So Skelton and Sung, together with graduate students Carlos Vera and Frederic Bossens, tried something new. They focused on a core protein complex si tuated at every junction in the red blood cell skeleton: a short actin protein (called the protofilament) held in place by six radiating spectrin proteins.
The scientists recognized that this complex looks like other man-made and natural structures called "tensegrity" structures. "Tensegrity means getting a stable equilibrium out of sticks and strings by putting the right tension in the strings," Skelton says. Tensegrity often shows up in nanoscale architecture, he adds, in spider fiber proteins or the cellular cytoskeleton.
Sung gave Skelton a three-dimensional map of the coordinates of the red blood cell's protofilament and its radiating proteins. Skelton's lab treated each element either as a stick or a string, generated differential equations to describe the dynamics, and found the equilibrium states of the complex for many hundreds of random initial conditions. Sung's lab simulated likely deformation conditions.
"For the first time," Sung says, "we predicted how the protofilament would be positioned relative to the other parts of the network and predicted the tension of every single spectrin molecule associated with the protofilament." Not only that, the model predicts that even a slight deformation of the complex causes the protofilament to swing in a wide arc over the surface of the lipid bilayer, enhancing the diffusion of oxygen into the red blood cell in the lungs or out of the cell in the body.
Donald Ingber, PhD, MD, a professor of pathology at Harvard Medical School, says that Sung and Skelton's work "shows the power of modeling cellular microstructure in the way it is really constructed—as a tensed discrete network structure composed of nanoscale elements." This approach, he adds, will not only improve our understanding of the circulatory system, but also help nanotechnologists build biologically-inspired materials for future biomedical, industrial, aerospace and military applications.
Simulated Cell Chatter
by Louisa Dalton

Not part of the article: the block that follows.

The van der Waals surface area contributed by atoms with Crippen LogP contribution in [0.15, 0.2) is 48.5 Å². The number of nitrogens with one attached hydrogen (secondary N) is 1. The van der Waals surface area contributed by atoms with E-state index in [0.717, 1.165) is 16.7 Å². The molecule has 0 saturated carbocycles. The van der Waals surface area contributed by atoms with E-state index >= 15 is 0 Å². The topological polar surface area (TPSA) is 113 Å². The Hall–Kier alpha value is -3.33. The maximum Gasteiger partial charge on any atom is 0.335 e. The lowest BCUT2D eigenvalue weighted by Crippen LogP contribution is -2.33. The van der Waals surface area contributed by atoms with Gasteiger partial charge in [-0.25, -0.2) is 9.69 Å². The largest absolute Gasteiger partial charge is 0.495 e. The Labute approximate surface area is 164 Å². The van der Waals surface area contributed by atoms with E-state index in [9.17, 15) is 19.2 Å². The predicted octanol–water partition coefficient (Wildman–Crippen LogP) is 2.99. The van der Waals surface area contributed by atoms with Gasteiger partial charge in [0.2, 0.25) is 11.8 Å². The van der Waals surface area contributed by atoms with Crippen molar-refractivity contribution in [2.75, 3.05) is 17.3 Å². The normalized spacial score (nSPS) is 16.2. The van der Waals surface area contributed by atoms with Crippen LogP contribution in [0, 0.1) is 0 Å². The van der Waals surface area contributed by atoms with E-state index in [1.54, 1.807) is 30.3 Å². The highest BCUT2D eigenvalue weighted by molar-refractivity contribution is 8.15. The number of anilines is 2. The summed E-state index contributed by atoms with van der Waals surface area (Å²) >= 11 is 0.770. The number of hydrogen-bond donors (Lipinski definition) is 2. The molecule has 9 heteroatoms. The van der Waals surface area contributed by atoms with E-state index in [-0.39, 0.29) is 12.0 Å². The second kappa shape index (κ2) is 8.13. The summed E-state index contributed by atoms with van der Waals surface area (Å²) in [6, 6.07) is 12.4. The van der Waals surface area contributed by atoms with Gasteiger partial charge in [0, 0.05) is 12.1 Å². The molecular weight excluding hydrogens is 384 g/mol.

In every cell, individual signaling pathways carry diverse messages from surface receptors to genes in the nucleus. Researchers have long wondered how one pathway can keep multiple signals straight. Now scientists at the University of California, San Diego have at least one answer: the message is encoded in how signaling molecules transmit stimuli over time. Their work was published in Science on September 16, 2005.
"If you take the analogy of pathways as being electrical wires that connect the receptors with the genes, then these wires are not just wires that you turn on and off like a light switch," says Alexander Hoffmann, PhD, assistant professor of chemistry and biochemistry at University of California, San Diego. "They are more like telephone wires—wires that transmit an enormous diversity of different words."
Most laboratory experiments involving cell signaling portray a static image of the cell, not a dynamic one, says Hoffmann. Typically, researchers bombard a pathway with a protein to see if it turns a signaling pathway on or off. Such a method helps link a protein with a pathway, but precludes the possibility of understanding how multiple signals are transmitted simultaneously or through time.
So when Hoffmann and UCSD graduate students Shannon Werner and Derren Barken set out to study the NF~KB signaling pathway, they deci ded to build a dynamic computational model. The NF~KB pathway is involved in immunity, cell development, and inflammation, and—when it goes awry—in cancer and arthritis. The researchers assigned a differential equation to each protein interaction in the pathway, then refined and adjusted the model by comparing model simulations to cell assays.
Once the computational model matched the lab experiments, the researchers took the model further than the experiments could go. They used it to compare messages from two incoming stimuli: one that strongly triggers inflammatory genes and another that activates survival genes. They discovered that the first message set off pathway activity that waxed with time while the other one triggered activity that waned. It is this difference in activity over time that tells the cell which genes to activate. Thus, says Hoffmann, different stimuli elicit the same pathway, but with different temporal dynamics.
It is too early to tell whether other pathways work the same way as NF~KB, remarks Douglas Kell, PhD, professor of chemistry at the University of Manchester. He adds, however, that modeling is important because "frequency-encoding of signals may be a means of effecting specificity." Hoffmann adds that "more and more studies in biology will require computational modeling in order to make sense of what is going on."